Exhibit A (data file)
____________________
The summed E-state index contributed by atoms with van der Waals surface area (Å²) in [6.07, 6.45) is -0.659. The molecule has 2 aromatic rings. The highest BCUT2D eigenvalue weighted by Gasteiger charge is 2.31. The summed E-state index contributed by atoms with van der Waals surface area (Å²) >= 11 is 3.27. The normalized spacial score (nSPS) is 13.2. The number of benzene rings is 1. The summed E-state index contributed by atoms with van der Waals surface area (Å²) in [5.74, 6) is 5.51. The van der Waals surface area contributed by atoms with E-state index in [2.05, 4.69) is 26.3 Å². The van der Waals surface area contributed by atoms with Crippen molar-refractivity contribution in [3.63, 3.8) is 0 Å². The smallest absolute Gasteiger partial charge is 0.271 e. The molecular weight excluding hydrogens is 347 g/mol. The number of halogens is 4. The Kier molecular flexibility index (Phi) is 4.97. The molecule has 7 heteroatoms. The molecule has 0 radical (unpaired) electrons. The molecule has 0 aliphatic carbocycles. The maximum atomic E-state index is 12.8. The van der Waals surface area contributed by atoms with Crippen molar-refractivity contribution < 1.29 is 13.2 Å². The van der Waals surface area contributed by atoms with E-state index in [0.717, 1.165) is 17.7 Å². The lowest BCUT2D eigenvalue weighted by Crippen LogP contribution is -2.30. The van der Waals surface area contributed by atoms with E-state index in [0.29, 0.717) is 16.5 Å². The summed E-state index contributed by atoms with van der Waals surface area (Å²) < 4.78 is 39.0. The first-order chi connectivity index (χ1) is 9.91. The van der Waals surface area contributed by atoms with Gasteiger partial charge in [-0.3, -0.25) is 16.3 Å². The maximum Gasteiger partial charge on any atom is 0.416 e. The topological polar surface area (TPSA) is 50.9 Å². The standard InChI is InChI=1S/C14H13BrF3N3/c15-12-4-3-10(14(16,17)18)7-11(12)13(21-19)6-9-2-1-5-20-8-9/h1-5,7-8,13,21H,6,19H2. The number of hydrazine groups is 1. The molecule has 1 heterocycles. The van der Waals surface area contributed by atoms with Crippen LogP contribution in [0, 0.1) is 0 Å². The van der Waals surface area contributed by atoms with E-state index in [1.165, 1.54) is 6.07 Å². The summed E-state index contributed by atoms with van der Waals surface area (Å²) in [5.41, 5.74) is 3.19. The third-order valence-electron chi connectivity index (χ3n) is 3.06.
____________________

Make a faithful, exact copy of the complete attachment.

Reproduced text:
The summed E-state index contributed by atoms with van der Waals surface area (Å²) in [6.07, 6.45) is -0.659. The molecule has 2 aromatic rings. The highest BCUT2D eigenvalue weighted by Gasteiger charge is 2.31. The summed E-state index contributed by atoms with van der Waals surface area (Å²) >= 11 is 3.27. The normalized spacial score (nSPS) is 13.2. The number of benzene rings is 1. The summed E-state index contributed by atoms with van der Waals surface area (Å²) in [5.74, 6) is 5.51. The van der Waals surface area contributed by atoms with E-state index in [2.05, 4.69) is 26.3 Å². The van der Waals surface area contributed by atoms with Crippen molar-refractivity contribution in [3.63, 3.8) is 0 Å². The smallest absolute Gasteiger partial charge is 0.271 e. The molecular weight excluding hydrogens is 347 g/mol. The number of halogens is 4. The Kier molecular flexibility index (Phi) is 4.97. The molecule has 7 heteroatoms. The molecule has 0 radical (unpaired) electrons. The molecule has 0 aliphatic carbocycles. The maximum atomic E-state index is 12.8. The van der Waals surface area contributed by atoms with Crippen molar-refractivity contribution < 1.29 is 13.2 Å². The van der Waals surface area contributed by atoms with E-state index in [0.717, 1.165) is 17.7 Å². The lowest BCUT2D eigenvalue weighted by Crippen LogP contribution is -2.30. The van der Waals surface area contributed by atoms with E-state index in [0.29, 0.717) is 16.5 Å². The summed E-state index contributed by atoms with van der Waals surface area (Å²) < 4.78 is 39.0. The first-order chi connectivity index (χ1) is 9.91. The van der Waals surface area contributed by atoms with Gasteiger partial charge in [-0.3, -0.25) is 16.3 Å². The maximum Gasteiger partial charge on any atom is 0.416 e. The topological polar surface area (TPSA) is 50.9 Å². The standard InChI is InChI=1S/C14H13BrF3N3/c15-12-4-3-10(14(16,17)18)7-11(12)13(21-19)6-9-2-1-5-20-8-9/h1-5,7-8,13,21H,6,19H2. The number of hydrazine groups is 1. The molecule has 1 heterocycles. The van der Waals surface area contributed by atoms with Crippen LogP contribution in [0, 0.1) is 0 Å². The van der Waals surface area contributed by atoms with E-state index in [1.165, 1.54) is 6.07 Å². The summed E-state index contributed by atoms with van der Waals surface area (Å²) in [5.41, 5.74) is 3.19. The third-order valence-electron chi connectivity index (χ3n) is 3.06.